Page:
4.2.3  Responsibilities  Policy / PPM and catalog changes - The Graduate Council establishes policies and procedures for graduate programs, including the drafting or amending of sections of the PPM and University catalog relevant to all graduate programs. Such policies and procedures are subject to review by the Faculty Senate as specified in the PPM 1-13, Article C-II, Section 2.1 and subject to PPM 1-20. Curriculum

  • Formal approval of all new graduate program proposals.
  • Formal approval of all substantive and non-substantive graduate program change proposals, including changes in program delivery format deemed substantive. Review of Graduate Program Reviews - Graduate Program Review, which for graduate program reviews shall consist of a subcommittee of the Graduate Council, comprised of faculty serving as graduate program directors, with the Graduate Council Chair and a representative of the office of the provost as ex officio members. Graduate Admissions

  • The Graduate Council sets / revises general graduate admissions standards and policies common to all graduate programs. 
  • Individual graduate programs may admit new students as admissions exceptions who do not meet the criteria for admission as stated in section 3.2. Data of those admitted under this policy and the criteria used to justify admissibility by the individual program will be gathered and reported to the full Graduate Council annually. The Graduate Council reserves the right to respond to any individual programs who consistently (more than three (3) consecutive semesters) admit an excess (greater than five percent) of candidates who do not meet the common graduate admissions standards. Marketing / Recruitment - The Graduate Council will work collaboratively with the Director of Graduate Studies and Marketing & Communications to develop and execute cooperative strategies for recruitment, promotion and marketing of graduate education at the University.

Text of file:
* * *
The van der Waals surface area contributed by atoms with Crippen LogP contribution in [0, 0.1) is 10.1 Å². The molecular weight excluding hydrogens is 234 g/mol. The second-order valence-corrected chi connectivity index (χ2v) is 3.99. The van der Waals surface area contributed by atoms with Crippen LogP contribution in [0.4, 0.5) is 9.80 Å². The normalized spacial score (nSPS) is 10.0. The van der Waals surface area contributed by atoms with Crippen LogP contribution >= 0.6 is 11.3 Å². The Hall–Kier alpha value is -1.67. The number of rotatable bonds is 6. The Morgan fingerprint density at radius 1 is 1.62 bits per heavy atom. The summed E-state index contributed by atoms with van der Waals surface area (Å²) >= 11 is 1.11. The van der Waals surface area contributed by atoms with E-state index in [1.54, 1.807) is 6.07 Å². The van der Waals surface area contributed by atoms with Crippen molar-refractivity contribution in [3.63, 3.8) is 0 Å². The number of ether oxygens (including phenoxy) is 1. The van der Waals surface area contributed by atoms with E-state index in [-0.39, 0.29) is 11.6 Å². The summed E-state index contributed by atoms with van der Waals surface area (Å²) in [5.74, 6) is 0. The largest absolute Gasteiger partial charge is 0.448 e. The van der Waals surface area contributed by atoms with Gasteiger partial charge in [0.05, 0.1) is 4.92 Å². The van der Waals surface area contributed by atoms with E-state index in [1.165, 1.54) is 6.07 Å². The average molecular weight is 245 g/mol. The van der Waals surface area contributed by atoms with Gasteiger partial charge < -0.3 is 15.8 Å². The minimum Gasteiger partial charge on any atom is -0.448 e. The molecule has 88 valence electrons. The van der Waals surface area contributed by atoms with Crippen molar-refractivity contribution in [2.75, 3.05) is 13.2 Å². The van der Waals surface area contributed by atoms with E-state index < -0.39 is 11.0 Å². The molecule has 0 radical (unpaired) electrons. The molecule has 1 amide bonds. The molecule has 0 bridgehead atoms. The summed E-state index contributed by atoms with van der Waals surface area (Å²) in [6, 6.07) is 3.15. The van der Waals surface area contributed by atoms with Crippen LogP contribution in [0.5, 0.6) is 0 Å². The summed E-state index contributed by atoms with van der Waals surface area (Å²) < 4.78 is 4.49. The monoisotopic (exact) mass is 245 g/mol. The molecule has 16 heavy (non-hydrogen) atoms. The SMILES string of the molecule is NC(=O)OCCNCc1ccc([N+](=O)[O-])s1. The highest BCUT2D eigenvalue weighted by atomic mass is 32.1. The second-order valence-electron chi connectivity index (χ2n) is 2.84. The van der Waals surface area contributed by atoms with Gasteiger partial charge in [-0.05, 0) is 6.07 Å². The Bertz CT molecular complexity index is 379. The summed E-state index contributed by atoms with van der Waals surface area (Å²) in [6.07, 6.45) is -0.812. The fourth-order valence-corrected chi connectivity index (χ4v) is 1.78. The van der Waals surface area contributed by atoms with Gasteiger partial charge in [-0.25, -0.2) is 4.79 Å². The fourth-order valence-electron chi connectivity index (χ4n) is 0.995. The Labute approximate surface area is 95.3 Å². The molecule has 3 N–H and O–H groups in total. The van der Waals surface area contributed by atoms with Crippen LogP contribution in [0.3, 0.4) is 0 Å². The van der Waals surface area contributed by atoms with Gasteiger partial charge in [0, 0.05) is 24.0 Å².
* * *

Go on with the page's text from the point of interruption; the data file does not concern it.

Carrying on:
Revision History

Creation Date: 10/11/2011

Amended: 06/09/2020; 3/22/22 (ed update 10.4.22; 9.26.23)